AIM Processing is a company that is focused on quality, and we have been dedicated to giving personalized attention to each molding project for nearly 30 years. As a result, our team takes great care to ensure that every project is constructed using the best possible materials for the intended application use. Beyond plastic, however, it can also be important to choose the proper metal inserts to work alongside the molded material. Explore some factors to consider when working with metal inserts.
When to Use Metal Inserts
Before choosing a metal insert type, one must first verify that a metal insert is necessary for the product design. Metal inserts are often used to prevent over tightening of the molded component during end use. By implementing metal insets, the mold avoids detrimental deformation before it has the chance to pose a risk to functionality. Typically, plastic molders will specifically use threaded inserts to boost the reliability of their molded plastic parts.
These inserts are not only versatile in their many uses— they also are available in a wide range of sizes and shapes, allowing them to adapt to any project’s requirements. Because of this, once you have determined the need for metal inserts, there are several specifications to consider which will determine the material type used.
Perhaps the most straightforward design requirement to consider is strength. Each metal insert will need to provide the designer with certain levels of strength, including both the strength to resist pulling out of the molded structure as well as the strength to resist moving within the molded component when twisted. And while certain materials, such as brass, can provide high levels of strength, metal inserts also increase in strength when designed with specialized thread counts.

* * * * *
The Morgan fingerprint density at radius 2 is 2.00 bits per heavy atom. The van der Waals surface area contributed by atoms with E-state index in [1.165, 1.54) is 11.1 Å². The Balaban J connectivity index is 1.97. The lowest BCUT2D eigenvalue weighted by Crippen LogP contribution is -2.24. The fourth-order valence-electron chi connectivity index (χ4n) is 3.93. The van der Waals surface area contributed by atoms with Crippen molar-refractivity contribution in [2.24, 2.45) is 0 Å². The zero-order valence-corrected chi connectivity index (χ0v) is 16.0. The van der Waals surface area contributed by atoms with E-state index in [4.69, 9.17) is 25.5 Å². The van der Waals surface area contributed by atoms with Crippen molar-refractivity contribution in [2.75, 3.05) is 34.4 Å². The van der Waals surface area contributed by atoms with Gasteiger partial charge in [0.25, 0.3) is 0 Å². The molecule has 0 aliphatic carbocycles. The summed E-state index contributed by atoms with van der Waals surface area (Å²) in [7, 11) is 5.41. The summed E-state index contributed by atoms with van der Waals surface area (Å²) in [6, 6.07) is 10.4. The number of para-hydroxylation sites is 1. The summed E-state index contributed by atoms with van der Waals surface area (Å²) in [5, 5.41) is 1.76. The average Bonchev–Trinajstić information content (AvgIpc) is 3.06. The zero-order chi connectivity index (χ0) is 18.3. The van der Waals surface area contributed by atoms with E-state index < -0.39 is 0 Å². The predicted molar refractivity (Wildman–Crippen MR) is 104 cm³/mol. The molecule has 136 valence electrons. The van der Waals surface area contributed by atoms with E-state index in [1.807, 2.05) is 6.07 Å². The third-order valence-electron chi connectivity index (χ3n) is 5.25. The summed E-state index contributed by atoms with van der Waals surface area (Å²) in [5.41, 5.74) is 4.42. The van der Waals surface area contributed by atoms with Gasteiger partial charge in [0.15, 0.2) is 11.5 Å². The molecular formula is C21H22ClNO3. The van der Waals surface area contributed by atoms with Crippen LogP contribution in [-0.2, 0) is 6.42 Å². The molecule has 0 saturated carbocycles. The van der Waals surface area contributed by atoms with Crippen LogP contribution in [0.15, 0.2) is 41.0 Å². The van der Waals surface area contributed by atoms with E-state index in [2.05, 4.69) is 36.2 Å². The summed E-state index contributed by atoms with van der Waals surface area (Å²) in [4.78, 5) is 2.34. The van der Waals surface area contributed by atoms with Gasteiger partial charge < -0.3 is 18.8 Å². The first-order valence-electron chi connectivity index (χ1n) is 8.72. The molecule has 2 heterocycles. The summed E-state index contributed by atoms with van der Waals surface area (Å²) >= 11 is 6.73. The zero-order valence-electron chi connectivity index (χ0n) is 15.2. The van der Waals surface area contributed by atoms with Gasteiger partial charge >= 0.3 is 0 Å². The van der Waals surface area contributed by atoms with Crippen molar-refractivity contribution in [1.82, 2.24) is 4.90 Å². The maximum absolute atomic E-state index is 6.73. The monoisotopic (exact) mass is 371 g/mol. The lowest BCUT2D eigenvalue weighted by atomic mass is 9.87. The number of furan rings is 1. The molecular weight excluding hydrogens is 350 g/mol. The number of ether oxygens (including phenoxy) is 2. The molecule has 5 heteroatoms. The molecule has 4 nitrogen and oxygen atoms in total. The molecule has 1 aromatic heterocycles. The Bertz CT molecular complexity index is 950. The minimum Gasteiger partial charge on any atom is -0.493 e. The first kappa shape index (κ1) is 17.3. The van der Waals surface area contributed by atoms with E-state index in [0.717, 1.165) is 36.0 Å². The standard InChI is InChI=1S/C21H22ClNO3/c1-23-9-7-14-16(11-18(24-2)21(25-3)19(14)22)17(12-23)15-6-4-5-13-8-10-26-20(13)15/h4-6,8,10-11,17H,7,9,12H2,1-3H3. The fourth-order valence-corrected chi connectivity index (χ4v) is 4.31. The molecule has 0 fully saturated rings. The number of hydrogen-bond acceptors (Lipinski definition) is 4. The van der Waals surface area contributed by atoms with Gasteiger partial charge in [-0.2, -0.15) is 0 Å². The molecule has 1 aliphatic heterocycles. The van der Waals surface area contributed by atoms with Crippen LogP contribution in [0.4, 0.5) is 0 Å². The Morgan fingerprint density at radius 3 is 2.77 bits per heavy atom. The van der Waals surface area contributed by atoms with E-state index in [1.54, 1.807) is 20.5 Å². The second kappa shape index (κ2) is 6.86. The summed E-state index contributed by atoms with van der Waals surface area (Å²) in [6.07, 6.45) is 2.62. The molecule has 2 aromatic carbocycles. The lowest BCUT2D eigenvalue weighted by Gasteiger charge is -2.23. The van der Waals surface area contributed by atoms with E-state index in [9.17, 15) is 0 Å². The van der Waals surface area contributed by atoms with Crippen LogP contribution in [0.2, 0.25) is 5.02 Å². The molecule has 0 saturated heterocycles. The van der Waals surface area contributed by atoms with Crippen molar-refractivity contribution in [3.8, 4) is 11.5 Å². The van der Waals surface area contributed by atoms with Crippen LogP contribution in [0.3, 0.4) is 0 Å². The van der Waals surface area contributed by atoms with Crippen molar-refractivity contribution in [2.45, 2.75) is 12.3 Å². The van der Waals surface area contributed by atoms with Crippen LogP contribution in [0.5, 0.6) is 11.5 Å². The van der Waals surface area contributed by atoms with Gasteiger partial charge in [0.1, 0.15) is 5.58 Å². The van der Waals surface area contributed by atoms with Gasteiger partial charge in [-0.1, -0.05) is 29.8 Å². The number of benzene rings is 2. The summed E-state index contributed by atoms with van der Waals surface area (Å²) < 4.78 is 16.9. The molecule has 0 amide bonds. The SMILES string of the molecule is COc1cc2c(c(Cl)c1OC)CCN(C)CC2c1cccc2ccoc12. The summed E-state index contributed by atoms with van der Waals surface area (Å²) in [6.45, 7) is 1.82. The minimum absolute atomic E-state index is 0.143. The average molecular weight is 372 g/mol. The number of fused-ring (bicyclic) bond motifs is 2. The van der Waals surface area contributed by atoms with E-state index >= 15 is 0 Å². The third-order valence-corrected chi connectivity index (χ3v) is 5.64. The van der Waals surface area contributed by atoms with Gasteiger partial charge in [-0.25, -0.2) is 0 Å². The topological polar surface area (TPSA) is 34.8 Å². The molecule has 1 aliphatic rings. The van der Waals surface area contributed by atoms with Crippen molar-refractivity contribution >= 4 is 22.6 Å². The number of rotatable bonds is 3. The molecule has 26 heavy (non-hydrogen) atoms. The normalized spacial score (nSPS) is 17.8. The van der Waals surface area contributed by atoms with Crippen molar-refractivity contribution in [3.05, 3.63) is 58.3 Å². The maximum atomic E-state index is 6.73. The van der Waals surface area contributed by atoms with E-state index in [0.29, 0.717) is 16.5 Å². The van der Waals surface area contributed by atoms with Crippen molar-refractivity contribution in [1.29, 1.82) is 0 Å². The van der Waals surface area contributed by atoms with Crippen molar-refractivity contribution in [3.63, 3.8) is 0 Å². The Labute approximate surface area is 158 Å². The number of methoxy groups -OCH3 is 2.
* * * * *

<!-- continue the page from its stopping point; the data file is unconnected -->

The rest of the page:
In addition to strength requirements, some projects may need to follow stricter sustainability requirements, meaning lead-free alternatives have become more widely accepted as standard metal insert materials. Specifically, stainless steel and aluminum have become popular options for projects that cannot utilize brass metal inserts.
Avoiding Chipping and Corrosion
Depending on the type of application a molded part is intended for, the metal insert may have to endure harsh end-use conditions. In some instances, it may be vital for the metal insert to perform well when exposed to environments that pose a greater threat of chipping or erosion. In these instances it may be most beneficial to consider using stainless steel metal inserts, as these provide better corrosion resistance than many other material options.
Considering Cost and Availability
Lastly, when there are multiple materials which can serve the purposes of your project equally well, it can be useful to consider the cost and availability of materials to determine what kind of metal inserts to invest in. If you are in need of further information and assistance in determining which metal insert is right for your project, get in touch with AIM’s all-star team today!